Justice For Our Neighbors (JFON) attorney Adrienne Kittos discusses her experience at a town hall on immigration hosted by President Barack Obama
by Laura Sonnenmark
When President Obama took the microphone at Casa Azafrán, a community center in Nashville, Tenn., to promote his Executive Order on Immigration, Adrienne Kittos, an attorney for Tennessee Justice For Our Neighbors (TNJFON), was there to witness the historic event.
“It was such a wonderful experience to be there,” Kittos enthused, “surrounded by tireless advocates for immigration reform, including some who have been working toward greater equality in Nashville for decades.”
TNJFON is one of several non-profits housed at Casa Azafrán to serve the city’s burgeoning immigrant community. It is the only one that offers free and low-cost legal aid to immigrants and refugees.
Kittos has been with TNJFON since fall of 2009, but she has been a tenacious defender of the vulnerable and underserved in the immigrant communities of Nashville her entire adult life. In 2012, Adrienne was honored as the New Advocate of the Year by the Tennessee Alliance for Legal Services.
As the president himself acknowledged, Nashville, the home of country music and the Grand Ole Opry, may seem to be an odd venue choice for a discussion of immigration reform. But Nashville is also home to one of the fastest-growing immigrant communities in the United States, accounting for 12% of the city’s total population — more than double from a decade ago.
In 2014 alone, TNJFON served clients from 24 different countries, including immigrants from Moldova, Nepal and Greece. In Nashville, the president found an audience eager to listen, and just as eager to question.
The president began his speech with a reminder that the United States is a nation of immigrants and that “when people say ‘my ancestors did it the right way,’ it may be without a great deal of understanding of what it currently requires to immigrate ‘the right way,’” recalled Adrienne. “He spoke about the benefits of immigration, including helping to keep the economy vibrant and providing a needed base for Social Security.”
The president’s call for greater civility on both sides of this issue resonated with Adrienne, as he asked for understanding from those who are opposed to relief for undocumented immigrants, as well as a willingness on the part of immigrant advocates to consider the concerns that people may have about changes to the immigration system.
Change of Heart
A change of heart, President Obama said, so often comes about from being “personally acquainted with someone facing the difficulties of living in the United States without lawful immigration status.” He told the audience that he has received “many letters from people who were opposed to immigration reform until they learned that their child’s best friend or a member of their church, is undocumented.”
Anyone who has volunteered at a JFON clinic knows all too well the transformative power of a personal connection with our immigrant neighbors. We hear their stories of sacrifice and hardship, we learn of their intense yearning to live free and with human dignity, and suddenly we realize they aren’t just nameless faces or numbers on a chart: They are people just like we are.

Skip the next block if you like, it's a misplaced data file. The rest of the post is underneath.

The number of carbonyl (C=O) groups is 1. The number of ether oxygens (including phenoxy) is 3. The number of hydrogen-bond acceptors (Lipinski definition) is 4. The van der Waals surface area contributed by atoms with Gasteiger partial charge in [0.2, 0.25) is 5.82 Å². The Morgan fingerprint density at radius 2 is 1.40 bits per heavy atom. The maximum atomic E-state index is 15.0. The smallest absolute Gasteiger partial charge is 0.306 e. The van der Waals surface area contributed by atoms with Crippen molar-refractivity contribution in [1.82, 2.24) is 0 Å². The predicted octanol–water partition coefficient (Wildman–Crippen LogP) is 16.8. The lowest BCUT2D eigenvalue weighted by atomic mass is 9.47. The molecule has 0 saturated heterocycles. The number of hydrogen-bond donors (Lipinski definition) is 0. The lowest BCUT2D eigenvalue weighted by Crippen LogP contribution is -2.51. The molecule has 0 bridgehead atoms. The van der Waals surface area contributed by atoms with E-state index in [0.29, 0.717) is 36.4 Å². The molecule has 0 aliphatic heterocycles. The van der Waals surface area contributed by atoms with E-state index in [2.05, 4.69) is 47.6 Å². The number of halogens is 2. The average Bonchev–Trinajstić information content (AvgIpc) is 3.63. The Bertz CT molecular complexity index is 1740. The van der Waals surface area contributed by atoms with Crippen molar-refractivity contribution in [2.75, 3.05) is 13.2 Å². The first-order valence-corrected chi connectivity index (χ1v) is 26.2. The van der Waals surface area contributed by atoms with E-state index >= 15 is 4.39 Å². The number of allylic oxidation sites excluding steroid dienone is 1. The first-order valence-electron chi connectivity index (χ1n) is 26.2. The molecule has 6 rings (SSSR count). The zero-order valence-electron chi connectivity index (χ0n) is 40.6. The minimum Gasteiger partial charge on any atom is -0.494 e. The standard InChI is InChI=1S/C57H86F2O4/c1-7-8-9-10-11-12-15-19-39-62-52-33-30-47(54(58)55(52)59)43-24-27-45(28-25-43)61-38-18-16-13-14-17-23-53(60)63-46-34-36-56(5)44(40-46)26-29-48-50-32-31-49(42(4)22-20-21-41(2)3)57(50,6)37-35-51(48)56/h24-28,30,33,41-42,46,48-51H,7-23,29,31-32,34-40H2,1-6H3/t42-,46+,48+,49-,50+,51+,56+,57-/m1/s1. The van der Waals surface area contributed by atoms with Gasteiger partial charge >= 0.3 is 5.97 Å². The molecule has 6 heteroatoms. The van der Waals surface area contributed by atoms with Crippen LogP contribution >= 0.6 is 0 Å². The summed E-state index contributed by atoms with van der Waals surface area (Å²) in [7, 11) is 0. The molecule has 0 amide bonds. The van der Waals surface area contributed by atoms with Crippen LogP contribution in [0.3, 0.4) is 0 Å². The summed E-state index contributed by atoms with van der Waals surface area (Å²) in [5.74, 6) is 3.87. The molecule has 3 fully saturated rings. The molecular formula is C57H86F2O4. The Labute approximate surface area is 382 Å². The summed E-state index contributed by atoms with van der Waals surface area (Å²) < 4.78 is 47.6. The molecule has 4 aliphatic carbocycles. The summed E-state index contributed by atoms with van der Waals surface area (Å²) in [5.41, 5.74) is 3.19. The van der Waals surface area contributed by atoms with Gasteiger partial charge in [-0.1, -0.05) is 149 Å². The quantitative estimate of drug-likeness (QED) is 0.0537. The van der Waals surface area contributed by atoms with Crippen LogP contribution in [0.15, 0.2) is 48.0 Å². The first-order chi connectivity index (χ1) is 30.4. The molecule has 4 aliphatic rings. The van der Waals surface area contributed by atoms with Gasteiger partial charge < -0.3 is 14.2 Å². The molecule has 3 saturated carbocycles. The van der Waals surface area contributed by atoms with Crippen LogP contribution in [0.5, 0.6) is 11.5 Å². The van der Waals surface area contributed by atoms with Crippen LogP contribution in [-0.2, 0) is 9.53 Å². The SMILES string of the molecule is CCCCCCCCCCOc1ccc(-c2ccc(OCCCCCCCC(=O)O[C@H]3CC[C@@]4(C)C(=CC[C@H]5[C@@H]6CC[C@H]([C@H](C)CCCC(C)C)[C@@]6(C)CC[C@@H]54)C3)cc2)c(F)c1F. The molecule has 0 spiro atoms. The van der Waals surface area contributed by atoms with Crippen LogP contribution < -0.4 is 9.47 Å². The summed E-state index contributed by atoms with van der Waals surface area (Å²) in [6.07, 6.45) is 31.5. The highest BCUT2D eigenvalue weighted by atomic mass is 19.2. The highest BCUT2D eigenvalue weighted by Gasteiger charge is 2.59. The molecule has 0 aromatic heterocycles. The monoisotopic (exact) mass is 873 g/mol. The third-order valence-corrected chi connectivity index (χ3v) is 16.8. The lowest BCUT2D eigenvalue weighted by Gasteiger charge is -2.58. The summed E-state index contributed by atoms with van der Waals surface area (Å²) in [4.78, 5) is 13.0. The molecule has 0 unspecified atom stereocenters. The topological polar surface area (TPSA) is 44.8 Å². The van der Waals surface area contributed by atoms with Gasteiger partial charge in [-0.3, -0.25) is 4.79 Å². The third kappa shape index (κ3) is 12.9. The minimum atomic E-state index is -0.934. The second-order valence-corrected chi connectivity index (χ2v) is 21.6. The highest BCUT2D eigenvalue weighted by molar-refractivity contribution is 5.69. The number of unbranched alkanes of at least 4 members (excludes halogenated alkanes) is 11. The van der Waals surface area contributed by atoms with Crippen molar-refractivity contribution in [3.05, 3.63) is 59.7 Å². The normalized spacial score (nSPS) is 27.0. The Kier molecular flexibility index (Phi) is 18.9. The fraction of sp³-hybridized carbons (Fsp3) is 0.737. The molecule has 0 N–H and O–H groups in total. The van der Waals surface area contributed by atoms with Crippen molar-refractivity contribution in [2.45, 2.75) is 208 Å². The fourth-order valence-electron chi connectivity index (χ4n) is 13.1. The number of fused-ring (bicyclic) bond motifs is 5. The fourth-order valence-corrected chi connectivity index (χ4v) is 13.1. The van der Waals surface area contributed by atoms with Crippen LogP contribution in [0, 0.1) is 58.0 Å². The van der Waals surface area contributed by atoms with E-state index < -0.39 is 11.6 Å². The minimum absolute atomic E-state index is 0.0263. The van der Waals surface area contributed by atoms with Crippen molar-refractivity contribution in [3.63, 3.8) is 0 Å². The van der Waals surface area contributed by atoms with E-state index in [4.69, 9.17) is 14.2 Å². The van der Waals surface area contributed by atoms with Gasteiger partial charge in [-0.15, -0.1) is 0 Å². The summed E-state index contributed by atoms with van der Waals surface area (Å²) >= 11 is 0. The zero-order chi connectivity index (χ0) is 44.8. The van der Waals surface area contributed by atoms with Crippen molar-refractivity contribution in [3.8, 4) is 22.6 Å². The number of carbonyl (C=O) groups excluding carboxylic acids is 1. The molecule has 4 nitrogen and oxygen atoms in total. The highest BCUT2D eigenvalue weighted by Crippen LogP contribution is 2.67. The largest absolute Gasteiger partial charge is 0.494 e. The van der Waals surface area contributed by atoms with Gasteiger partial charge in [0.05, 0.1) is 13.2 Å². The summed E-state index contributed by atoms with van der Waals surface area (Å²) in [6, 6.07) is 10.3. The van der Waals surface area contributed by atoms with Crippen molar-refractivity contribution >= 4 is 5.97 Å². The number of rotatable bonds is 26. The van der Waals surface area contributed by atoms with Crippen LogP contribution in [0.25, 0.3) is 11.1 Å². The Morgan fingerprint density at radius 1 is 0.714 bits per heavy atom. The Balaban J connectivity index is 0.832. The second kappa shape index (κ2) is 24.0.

The president’s answers to questions from audience members left Adrienne feeling very hopeful for the future. “Overall, my takeaway is that he recognizes that there is still a lot of work to be done,” she said. “My impression is that he does intend to continue pushing for reform while he is in office, rather than resting on the executive action announced Nov. 20th.”
Leaving Casa Azafrán, audience members were confronted by the sight of several protesters carrying signs, expressing the usual ugly sentiments, including one with a swastika made of American flags. These were the people the president had spoken of, those who had yet to experience the change of heart.
“They stood in stark contrast to the room I had just left,” said Adrienne, “and served as a reminder that there are still many people who find the idea of increased opportunities for their immigrant neighbors to be threatening.”
The protesters, however, were soon drowned out by supporters, chanting, “Obama! Escucha! Estámos en la lucha!” (“Obama! Listen! We are in the fight!”)
“There is still a long way to go,” admitted Adrienne, “but the will to continue the fight is evident in Nashville.” She smiled that smile of strength and determination her clients and colleagues know so well. Adrienne Kittos is ready to fight that good fight.
JFON clinic volunteers set appointments, welcome clients, conduct intake interviews with new clients, and much more. Staff attorneys meet with clients in confidential sessions and provide advice about their case. Many cases are then taken on for full representation by the JFON attorney. Staff and volunteers at JFON sites also advocate for just immigration reform and educate the community about immigration issues and laws. JFON work, which is volunteer-intensive, emphasizes providing compassion and hospitality to immigrant neighbors.
Laura Sonnenmark is Communication & Office Manager at the National Justice For Our Neighbors (JFON) office in Springfield, Va. The office supports 16 JFON sites throughout the country, which collectively employ more than 15 immigration attorneys. These sites operate in 14 states and Washington, D.C., and include approximately 40 clinics that operate out of United Methodist churches. This article is reprinted from the January National Justice For Our Neighbors Update. It originally appeared under the title “President Obama comes to Nashville — and Tennessee JFON is there!”